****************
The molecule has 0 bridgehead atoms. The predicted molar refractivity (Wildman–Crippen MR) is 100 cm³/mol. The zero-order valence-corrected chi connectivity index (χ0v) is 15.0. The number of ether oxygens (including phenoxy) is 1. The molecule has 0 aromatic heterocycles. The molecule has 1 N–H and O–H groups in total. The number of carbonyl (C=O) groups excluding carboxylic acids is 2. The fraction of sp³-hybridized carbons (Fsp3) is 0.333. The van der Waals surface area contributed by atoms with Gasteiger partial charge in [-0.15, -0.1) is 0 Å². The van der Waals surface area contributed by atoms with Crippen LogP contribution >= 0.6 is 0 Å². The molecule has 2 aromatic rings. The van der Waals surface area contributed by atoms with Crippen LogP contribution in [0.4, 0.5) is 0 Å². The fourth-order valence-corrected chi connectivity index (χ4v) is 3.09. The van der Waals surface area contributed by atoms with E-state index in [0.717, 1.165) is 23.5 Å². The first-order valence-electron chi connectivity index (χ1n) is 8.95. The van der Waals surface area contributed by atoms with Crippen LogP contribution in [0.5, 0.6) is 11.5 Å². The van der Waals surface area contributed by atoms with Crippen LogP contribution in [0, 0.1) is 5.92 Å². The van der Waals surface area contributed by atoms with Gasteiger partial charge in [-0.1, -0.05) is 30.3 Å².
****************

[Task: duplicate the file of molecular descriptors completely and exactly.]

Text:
The molecule has 0 bridgehead atoms. The predicted molar refractivity (Wildman–Crippen MR) is 100 cm³/mol. The zero-order valence-corrected chi connectivity index (χ0v) is 15.0. The number of ether oxygens (including phenoxy) is 1. The molecule has 0 aromatic heterocycles. The molecule has 1 N–H and O–H groups in total. The number of carbonyl (C=O) groups excluding carboxylic acids is 2. The fraction of sp³-hybridized carbons (Fsp3) is 0.333. The van der Waals surface area contributed by atoms with Gasteiger partial charge in [-0.15, -0.1) is 0 Å². The van der Waals surface area contributed by atoms with Crippen LogP contribution >= 0.6 is 0 Å². The molecule has 2 aromatic rings. The van der Waals surface area contributed by atoms with Crippen LogP contribution in [0.4, 0.5) is 0 Å². The fourth-order valence-corrected chi connectivity index (χ4v) is 3.09. The van der Waals surface area contributed by atoms with E-state index in [0.717, 1.165) is 23.5 Å². The first-order valence-electron chi connectivity index (χ1n) is 8.95. The van der Waals surface area contributed by atoms with Crippen LogP contribution in [0.5, 0.6) is 11.5 Å². The van der Waals surface area contributed by atoms with Crippen LogP contribution in [0, 0.1) is 5.92 Å². The van der Waals surface area contributed by atoms with Gasteiger partial charge in [-0.1, -0.05) is 30.3 Å².